Nicholas Lima got his first taste of politics in Tiverton, and he’s hungry for more, taking on 14-year public service veteran Paul Archetto for the Ward 3 City Council seat.
Running as a Republican, the 27-year-old Lima is a native of Tiverton, where he ran for School Committee in 2004. His bid was unsuccessful, but he says he learned a lot and loved getting to know his neighbors. As a result of his involvement in the community, he was named chairperson of the committee’s Public Relations Committee that oversaw the execution of a $30 million bond to improve school building infrastructure. He also served for a short time as the chairman of the Republican Town Committee in Tiverton.
Lima says his work in communications has also contributed to his desire to run for office. He served in the United States Army for one year before being honorably discharged due to a health issue – compound stress fractures – and had to switch gears. The unexpected shift brought him to Rhode Island College, where he is on track to graduate this year with a degree in communications. During his time at RIC, he has been involved both in student government and as an observer. He served as secretary and later president of the student body at RIC, and worked at the college’s radio station, television station and newspaper. Lima has continued to work to put himself through school, including as a volunteer broadcaster and communications manager for the Newport Gulls baseball team.
In the meantime, he moved in 2007 to Cranston, a city he hopes to serve.
“I was ready to get back involved again at the local level as far as public service is concerned. I’ve always had a drive and a passion to be involved in my community,” he said. “What makes me happy is when I’m serving in some capacity.”
Lima has already started campaigning, and has enjoyed going door-to-door meeting his neighbors and potential constituents. When asked about his platform, Lima says it will be based in large part on what he discovers on the campaign trail.
“I’m running to represent you; I’m running to hear your issues and bring them to the City Council,” he said.
One issue of importance to Lima is public education.
“Education has always been something I’m very passionate about. I believe public education is critical to the success of our community,” he said.
Lima has been disturbed by some of the trends he has seen, such as cuts in state aid and the increase in the car tax. While those are issues handled by the General Assembly, he said local officials have a responsibility to advocate on behalf of residents and lobby their legislators to act in the best interests of the city.
“I would do everything I could to reverse some of those trends,” he said.
Keeping taxes stable would be a priority for Lima, who admits it is a delicate balance between making cuts, delivering good services and adding revenue to the tax rolls.
“When you look at the budget as a whole, there are services that need to be provided and there are services that can be combined, that can be downsized, that can be changed ... There is always room for savings,” he said.
Increasing revenue, he added, is just as important. He said the “sky is the limit” in terms of what businesses the city might attract, as long as they keep quality of life into consideration, and be careful to only dish out benefits like tax incentives when there is documented proof that the company is successful and will continue to have a positive impact on the community.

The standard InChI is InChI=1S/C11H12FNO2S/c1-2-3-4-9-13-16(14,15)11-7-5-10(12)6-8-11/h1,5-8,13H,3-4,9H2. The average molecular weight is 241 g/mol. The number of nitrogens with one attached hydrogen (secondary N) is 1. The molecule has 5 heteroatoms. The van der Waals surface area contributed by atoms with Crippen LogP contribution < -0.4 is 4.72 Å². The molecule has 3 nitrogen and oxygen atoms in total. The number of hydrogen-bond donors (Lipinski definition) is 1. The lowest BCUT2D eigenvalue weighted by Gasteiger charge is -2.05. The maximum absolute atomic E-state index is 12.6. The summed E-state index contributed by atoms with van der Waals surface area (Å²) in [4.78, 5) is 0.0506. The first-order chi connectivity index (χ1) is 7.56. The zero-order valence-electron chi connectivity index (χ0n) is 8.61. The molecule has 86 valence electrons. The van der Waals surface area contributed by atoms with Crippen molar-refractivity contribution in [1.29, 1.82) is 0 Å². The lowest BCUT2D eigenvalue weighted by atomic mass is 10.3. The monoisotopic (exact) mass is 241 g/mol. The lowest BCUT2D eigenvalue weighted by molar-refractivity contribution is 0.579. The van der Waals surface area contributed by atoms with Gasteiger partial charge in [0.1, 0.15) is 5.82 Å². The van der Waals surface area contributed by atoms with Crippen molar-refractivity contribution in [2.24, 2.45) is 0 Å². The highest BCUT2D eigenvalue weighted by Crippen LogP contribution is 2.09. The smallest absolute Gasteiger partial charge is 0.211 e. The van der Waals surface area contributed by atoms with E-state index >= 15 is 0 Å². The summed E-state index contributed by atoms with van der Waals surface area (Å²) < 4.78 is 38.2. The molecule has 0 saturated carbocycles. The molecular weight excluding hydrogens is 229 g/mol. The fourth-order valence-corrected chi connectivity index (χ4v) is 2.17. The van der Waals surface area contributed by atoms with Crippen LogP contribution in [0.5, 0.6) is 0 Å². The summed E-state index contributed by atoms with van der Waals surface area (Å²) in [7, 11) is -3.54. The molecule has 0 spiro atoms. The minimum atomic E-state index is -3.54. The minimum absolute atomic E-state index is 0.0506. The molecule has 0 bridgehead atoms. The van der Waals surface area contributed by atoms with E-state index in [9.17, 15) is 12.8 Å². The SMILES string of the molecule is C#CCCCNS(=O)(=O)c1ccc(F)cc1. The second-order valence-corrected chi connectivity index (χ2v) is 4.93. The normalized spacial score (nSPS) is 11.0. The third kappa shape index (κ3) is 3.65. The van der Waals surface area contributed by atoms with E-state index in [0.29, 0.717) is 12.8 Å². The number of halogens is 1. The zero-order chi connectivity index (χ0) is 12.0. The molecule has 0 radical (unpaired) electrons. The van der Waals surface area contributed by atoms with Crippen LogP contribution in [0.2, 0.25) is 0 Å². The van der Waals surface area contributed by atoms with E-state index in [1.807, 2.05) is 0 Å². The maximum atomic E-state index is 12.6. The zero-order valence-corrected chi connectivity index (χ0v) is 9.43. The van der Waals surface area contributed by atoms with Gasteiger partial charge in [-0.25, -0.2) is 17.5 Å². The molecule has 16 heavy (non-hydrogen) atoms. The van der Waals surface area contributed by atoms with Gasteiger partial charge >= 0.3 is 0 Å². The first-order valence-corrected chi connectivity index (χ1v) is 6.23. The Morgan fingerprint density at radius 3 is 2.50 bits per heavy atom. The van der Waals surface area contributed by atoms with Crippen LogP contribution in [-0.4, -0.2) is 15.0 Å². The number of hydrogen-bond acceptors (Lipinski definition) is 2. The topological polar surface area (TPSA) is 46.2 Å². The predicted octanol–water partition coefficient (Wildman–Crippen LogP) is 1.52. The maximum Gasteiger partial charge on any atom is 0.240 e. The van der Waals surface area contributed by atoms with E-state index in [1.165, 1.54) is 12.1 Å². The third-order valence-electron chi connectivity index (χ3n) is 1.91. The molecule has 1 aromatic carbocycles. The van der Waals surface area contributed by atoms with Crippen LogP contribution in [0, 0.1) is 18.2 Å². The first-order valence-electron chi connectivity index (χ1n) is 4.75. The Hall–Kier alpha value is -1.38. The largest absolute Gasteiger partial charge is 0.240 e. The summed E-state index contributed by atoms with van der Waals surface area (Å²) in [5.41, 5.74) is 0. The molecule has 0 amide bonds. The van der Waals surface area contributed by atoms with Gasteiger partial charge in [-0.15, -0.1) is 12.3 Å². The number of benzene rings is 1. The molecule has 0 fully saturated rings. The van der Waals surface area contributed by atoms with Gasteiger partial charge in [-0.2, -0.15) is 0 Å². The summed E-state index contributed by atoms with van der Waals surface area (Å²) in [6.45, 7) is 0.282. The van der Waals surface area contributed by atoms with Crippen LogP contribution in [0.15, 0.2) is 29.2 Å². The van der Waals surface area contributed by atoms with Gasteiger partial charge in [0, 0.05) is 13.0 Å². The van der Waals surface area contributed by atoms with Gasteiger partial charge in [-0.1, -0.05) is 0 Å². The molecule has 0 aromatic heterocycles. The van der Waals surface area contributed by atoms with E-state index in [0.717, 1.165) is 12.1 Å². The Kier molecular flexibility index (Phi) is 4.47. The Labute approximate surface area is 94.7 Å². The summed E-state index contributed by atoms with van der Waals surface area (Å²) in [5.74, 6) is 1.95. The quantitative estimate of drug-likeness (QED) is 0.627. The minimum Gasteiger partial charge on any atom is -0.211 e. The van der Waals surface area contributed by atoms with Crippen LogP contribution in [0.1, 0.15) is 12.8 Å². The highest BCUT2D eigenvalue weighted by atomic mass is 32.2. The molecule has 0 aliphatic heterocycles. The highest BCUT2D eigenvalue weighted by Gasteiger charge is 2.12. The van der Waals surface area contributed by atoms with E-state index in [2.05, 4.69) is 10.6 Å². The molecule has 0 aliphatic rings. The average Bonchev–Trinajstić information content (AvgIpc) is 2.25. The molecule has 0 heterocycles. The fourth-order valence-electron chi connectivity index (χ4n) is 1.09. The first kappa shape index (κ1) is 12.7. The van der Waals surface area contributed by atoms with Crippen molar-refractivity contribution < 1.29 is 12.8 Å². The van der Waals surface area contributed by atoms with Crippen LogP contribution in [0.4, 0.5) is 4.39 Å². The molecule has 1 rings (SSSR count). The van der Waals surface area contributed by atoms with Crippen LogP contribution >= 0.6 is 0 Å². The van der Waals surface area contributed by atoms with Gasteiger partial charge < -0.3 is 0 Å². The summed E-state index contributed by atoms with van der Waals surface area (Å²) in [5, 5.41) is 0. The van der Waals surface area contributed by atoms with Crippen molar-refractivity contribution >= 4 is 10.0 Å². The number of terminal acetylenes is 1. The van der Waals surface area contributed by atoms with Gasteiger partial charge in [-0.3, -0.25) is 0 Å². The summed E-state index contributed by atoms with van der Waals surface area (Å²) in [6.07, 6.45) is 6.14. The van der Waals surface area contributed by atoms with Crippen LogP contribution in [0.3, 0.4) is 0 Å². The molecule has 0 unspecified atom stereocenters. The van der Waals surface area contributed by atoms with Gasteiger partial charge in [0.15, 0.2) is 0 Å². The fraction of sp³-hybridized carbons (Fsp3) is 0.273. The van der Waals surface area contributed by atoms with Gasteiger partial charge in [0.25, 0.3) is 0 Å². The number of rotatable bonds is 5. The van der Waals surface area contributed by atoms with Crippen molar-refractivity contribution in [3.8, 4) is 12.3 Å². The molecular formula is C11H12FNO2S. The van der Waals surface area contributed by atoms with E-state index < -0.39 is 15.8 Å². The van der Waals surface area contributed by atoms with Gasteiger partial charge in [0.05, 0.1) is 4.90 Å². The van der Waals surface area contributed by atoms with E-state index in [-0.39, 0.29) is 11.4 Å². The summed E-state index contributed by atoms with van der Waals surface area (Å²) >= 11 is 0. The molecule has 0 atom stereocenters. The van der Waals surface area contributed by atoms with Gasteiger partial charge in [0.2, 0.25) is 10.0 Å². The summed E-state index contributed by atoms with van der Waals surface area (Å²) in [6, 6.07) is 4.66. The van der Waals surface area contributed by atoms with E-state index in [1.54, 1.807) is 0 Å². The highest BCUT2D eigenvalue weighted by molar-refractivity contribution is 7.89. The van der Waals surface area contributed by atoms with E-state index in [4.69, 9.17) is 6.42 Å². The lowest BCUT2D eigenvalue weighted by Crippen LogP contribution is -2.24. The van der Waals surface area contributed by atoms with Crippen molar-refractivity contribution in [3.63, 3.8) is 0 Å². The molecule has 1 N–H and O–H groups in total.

“We need to keep Cranston competitive and keep Cranston attractive to businesses,” he said.
Economic development is likewise a priority for incumbent Democrat Archetto, who served six years in the General Assembly, four years in the School Committee and is now seeking a third term on the City Council. He tries to always stay conscious of job creation.
“I am economic conscious,” he said. “At a time when business is moving out of New England, we’re having people come into Cranston.”
Still, he said, there is much work to be done. Archetto thinks the state as a whole could do more to cut red tape and make it easier to do business in Rhode Island.
“We need to address that at the state level to be more business friendly. Here in Cranston, we have to work with the Chamber and work with the unions,” he said. “I think jobs are very important in this economy that we have. We need to get Cranston working again.”
Archetto hopes the City Council will continue to work alongside the Cranston Chamber and the city’s Department of Economic Development to attract new business and grow existing business “in the right way,” preserving open space where possible and not altering the rural character of the western part of the city, for example.
“We need to balance both worlds,” he said.
Balance is a buzzword for Archetto, who hopes the Democrats can maintain control of the City Council in November, to balance out Republican Mayor Allan Fung.
“We need checks and balances in the city,” he said.
Archetto, whose ward includes Taco, Inc., advocated for the tax incentives offered as part of the company’s expansion project, and said that such measures are important when dealing with a major employer and source of tax revenue.
“I think in four years we’re starting to turn a corner and head in the right direction,” he said of the Council’s work.
Expansion in Chapel View is another of Archetto’s proud moments on the Council, as well as holding the line on taxes this year.
“That’s a crowning achievement, I think,” he said.
Archetto said he has enjoyed his time on the Council, and his time working with constituents. He urged residents in his community to feel comfortable reaching out and letting him know what their concerns are.
“Whatever is asked of me I try to get done; I always return phone calls,” he said.